Drink, cake and clock

A creature of habit

A habit is defined as ‘a routine of behaviour that is repeated regularly and tends to occur subconsciously’. Sounds so simple but if you have ever tried to form a new habit it is astonishingly hard, especially after the initial flourish of enthusiasm has worn off. We know what we want to do and, even if we are committed to the outcome, it can prove impossible to sustain.

It’s not harsh to say that where you are at today is largely down to the culmination of the habits you have formed. But when it comes to replacing them forming new ones, things get tough. Research shows that a more than 40% of the decisions we take each day are done so on the basis of habit. In other words a large part of what we do, we do without even thinking about it.

What’s more, so entrenched can those habits become, that it can be difficult to separate the behaviour from reality. Add to that the torment of the ‘saboteur’, the inner voice whose role it is to maintain the status quo, things get even more challenging.

‘I can’t get up any earlier in the morning because I need at least 9 hours of sleep, otherwise I will be exhausted…’

‘I am so busy that it is impossible to find time to incorporate more exercise into the week..’

‘If I drink I have to eat carbs..’

‘I can’t get through the afternoon without chocolate – it gives me the energy boost I need’

‘As soon as I get stressed, I need a gin and tonic..’

Sound familiar? When you look at these things in the cold light of day you can see these deeply engrained habits for what they really are. You can apply logic and expose the flaws in the argument. Recognising this is the first step towards fixing them but there’s more to do.

Understanding the science behind how habits are formed can be really helpful in improving our chances of success, whether it be getting rid of habits we would rather do without or, indeed, sustaining new ones Here’s an interesting video with Charles Duhigg who wrote ‘The Power of Habit’:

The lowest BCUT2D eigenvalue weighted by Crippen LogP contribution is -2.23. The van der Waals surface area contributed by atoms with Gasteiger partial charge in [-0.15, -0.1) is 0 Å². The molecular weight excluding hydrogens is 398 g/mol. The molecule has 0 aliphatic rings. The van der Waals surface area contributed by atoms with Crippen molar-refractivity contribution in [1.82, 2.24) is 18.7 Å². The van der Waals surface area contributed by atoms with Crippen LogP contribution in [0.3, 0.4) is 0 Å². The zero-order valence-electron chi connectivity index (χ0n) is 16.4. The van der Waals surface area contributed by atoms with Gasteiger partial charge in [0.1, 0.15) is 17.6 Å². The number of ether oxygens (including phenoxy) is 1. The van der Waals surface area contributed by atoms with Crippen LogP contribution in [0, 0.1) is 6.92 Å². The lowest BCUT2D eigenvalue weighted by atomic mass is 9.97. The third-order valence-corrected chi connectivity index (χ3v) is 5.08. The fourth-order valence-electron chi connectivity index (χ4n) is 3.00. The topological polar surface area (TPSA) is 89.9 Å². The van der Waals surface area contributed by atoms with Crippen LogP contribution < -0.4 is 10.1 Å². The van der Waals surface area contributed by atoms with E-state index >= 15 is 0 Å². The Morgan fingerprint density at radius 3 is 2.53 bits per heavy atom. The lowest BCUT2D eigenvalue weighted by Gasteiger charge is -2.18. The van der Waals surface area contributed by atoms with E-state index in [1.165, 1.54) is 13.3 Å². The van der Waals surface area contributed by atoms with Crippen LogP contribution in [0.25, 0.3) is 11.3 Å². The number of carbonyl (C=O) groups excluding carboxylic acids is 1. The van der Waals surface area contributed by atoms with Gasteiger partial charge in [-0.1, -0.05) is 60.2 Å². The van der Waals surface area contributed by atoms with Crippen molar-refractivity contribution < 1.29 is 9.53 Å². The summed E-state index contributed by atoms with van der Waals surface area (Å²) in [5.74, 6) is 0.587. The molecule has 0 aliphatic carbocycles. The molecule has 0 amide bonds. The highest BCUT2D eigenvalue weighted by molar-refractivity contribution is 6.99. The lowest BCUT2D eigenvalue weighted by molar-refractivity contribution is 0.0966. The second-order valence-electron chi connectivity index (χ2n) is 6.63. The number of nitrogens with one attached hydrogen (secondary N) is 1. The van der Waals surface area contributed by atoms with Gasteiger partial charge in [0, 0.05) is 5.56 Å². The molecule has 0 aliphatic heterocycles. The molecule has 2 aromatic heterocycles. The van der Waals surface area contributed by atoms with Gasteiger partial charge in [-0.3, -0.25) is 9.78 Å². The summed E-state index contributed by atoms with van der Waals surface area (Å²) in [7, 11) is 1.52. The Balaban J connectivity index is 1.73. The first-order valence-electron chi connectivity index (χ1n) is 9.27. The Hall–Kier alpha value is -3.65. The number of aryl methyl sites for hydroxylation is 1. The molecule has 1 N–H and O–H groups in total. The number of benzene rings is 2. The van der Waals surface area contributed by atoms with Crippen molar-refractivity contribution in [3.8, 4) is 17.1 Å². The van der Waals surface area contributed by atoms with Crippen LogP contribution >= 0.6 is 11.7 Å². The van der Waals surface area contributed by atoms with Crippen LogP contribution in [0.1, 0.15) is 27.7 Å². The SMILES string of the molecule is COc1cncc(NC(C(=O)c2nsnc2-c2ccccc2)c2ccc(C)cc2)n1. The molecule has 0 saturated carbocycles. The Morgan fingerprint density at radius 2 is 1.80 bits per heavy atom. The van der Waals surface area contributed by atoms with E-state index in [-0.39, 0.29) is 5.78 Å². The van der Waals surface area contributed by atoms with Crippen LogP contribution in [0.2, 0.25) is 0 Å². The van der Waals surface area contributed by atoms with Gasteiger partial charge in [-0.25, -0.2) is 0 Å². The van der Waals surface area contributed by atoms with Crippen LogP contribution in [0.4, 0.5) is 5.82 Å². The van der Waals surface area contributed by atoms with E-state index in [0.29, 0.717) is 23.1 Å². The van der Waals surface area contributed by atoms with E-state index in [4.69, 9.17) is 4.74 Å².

5 step plan

So whether you are trying to change an existing habit or form new ones that will stay the course, here’s a 5 step plan:

  1. Separate myth from reality. Recognise what is really a habit irrespective of how you might try and convince yourself otherwise.
  2. Change the record. When trying to introduce a new habit, set asid any thoughts of having previously ‘failed’. Look forward, don’t look back. Believe that you can.
  3.  Make it easy – don’t try and change the world overnight. Start with something small and do it consistently then add on. Tiny steps taken consistently are worth far more than bigger steps quickly abandoned.
  4.  Cue – recognise the trigger for your behaviour and decide what you are going to do instead. When forming a new habit, set very clear cues and routines from the start.
  5.  Reward – choose something that really matters (preferably one that doesn’t sabotage all the effort you have made!!) so that the pleasure chemicals in the brain will be released. This is important in helping the brain to associate pleasure to the activity you are asking it to do.

I’d love to know how you get on!

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